Audience question: Minnesota business is the engine that drives the state and does a lot of good for the state. Really all the things that you talked about are really important to Minnesota business. Can you talk to this crowd a little bit about what it's going to take for all of us with 33% new legislators out there, how we need to get out there and be in those offices and educate them about what is good for the state of Minnesota?
BO: Build knowledge. [Legislators] need to understand your business. They need to understand your employees. They went through a party convention, they doorknocked, they talked to people as voters, but they really need to understand what you do, what you need and using your employees as that. I would just say the last thing is we're Minnesota business is very Minnesotan. We don't talk about the number of people we employ, the taxes we pay, those kinds of things. It might be time to fly the flag a little higher, not as a, like we're mad, just be aware of our impact on what it means to the state.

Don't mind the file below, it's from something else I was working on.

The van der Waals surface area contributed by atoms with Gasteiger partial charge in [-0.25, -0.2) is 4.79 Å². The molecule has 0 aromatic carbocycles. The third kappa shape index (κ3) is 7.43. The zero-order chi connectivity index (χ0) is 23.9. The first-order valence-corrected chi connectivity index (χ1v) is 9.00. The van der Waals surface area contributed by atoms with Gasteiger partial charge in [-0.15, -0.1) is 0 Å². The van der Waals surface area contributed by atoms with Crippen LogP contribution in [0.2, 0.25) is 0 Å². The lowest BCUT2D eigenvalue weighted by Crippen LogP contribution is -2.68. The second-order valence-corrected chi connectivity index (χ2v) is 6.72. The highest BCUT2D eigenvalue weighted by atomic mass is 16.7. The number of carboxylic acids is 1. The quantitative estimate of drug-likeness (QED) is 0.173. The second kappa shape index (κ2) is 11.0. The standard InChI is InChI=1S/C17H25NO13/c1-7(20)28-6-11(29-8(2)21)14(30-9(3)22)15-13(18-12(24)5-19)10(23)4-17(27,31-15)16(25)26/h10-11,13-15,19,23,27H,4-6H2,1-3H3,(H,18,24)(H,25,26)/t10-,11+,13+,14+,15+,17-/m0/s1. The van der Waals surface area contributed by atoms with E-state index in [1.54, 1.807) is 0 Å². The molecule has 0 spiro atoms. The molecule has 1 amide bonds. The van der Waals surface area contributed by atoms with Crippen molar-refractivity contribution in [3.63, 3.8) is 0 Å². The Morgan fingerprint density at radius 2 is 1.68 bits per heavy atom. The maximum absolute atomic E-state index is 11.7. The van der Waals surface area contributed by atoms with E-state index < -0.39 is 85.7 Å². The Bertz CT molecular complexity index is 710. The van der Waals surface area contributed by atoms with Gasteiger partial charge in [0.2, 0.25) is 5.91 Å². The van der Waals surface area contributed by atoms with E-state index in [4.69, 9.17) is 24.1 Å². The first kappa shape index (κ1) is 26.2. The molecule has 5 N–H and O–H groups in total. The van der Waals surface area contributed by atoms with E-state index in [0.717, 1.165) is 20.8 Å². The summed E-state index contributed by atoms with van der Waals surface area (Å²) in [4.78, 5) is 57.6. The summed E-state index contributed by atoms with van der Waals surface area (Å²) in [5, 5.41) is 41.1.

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2022 Economic summit attendee testimonial
Very good speakers and timely subjects. Well done!
Interested in other Minnesota Chamber events?
Join us on January 4 at the Saint Paul RiverCentre for 2023 Session Priorities! This is the Chamber's highest-profile event of the year to kick-off this year’s legislative session, bringing together business and legislative leaders from throughout Minnesota. Come to hear a preview of the legislative session from those who set the agenda, celebrate the successes of the business community and socialize with political leaders – and each other!